Status of Various Electric Energy Conservation Programs, Activities, and Powerplant Capacities in the United States
RCED-83-193, Sep 19, 1983
Pursuant to a congressional request, GAO examined the status of electric energy-related efficiency improvement programs and other electric-related activities nationwide.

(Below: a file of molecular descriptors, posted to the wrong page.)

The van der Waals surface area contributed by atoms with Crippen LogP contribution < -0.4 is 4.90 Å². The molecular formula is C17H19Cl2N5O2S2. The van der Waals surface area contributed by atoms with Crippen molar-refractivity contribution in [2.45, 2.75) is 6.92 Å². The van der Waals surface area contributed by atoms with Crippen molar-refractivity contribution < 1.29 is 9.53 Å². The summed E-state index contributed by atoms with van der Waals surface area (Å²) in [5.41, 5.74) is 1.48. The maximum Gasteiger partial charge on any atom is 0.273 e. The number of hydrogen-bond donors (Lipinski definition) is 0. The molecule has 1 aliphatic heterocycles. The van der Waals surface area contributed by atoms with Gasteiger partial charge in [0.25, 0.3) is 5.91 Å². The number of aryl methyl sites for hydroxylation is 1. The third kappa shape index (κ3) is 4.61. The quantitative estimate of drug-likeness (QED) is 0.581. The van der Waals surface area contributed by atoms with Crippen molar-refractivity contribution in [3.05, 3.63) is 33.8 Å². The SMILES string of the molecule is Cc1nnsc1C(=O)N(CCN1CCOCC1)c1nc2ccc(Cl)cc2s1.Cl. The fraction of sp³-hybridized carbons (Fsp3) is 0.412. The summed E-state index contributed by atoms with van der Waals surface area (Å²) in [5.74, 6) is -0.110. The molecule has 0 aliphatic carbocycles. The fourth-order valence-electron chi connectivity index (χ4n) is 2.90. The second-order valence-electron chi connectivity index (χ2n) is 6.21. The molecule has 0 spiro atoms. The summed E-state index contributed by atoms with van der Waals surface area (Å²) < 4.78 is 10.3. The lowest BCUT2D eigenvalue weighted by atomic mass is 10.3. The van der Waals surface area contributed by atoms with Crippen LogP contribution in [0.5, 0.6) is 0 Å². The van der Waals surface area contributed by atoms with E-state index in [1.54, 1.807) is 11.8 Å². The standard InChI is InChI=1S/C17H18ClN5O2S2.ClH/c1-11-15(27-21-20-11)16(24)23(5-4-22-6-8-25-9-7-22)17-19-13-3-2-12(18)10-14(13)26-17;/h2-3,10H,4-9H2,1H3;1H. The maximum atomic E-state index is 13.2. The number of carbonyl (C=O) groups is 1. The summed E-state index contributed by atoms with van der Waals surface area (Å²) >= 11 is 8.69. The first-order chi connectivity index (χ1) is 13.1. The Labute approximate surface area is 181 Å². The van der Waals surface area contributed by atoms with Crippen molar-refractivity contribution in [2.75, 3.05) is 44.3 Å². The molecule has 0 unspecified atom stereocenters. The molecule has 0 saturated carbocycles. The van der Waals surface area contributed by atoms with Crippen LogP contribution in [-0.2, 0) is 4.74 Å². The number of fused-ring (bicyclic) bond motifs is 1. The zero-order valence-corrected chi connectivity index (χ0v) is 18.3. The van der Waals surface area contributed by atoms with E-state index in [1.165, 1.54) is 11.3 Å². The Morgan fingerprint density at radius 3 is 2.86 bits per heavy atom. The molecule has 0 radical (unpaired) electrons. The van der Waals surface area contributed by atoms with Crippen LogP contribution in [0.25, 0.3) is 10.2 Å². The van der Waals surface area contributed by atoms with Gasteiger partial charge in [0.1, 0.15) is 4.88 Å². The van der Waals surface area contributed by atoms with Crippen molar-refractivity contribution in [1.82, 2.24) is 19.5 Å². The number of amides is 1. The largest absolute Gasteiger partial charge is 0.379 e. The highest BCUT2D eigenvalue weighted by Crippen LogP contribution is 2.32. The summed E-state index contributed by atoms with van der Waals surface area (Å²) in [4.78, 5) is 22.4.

GAO found that Federal conservation programs are in various stages of implementation. Of the 14 programs reviewed, 6 are fully implemented, 6 are partially implemented, and the status of the other 2 could not be determined. The contribution of Federal programs to improving the efficiency of the Nation's electrical energy use is uncertain. State-funded energy conservation programs exist in 14 of the 43 states responding to a GAO survey, and some of the State programs are similar to the Federal energy conservation programs. GAO determined that the kinds of programs most often promoted by utilities are those which provide energy audits of buildings to determine ways of reducing energy costs, financial assistance such as low- or no-cost loans to encourage installation of energy-saving devices, and energy-saving materials at no or low cost. It is difficult to measure the effect of these programs in terms of reducing energy use because utilities do not monitor program results. GAO found that the energy services industry seems to exist to the extent that it can currently meet customer demands for energy efficiency improvements. While there is no single, comprehensive measure of powerplant performance, indications are that it is declining. Most of the decline is due to an increased amount of capacity with no corresponding increase in demand. This means that some capacity is not used as much, since it is not needed.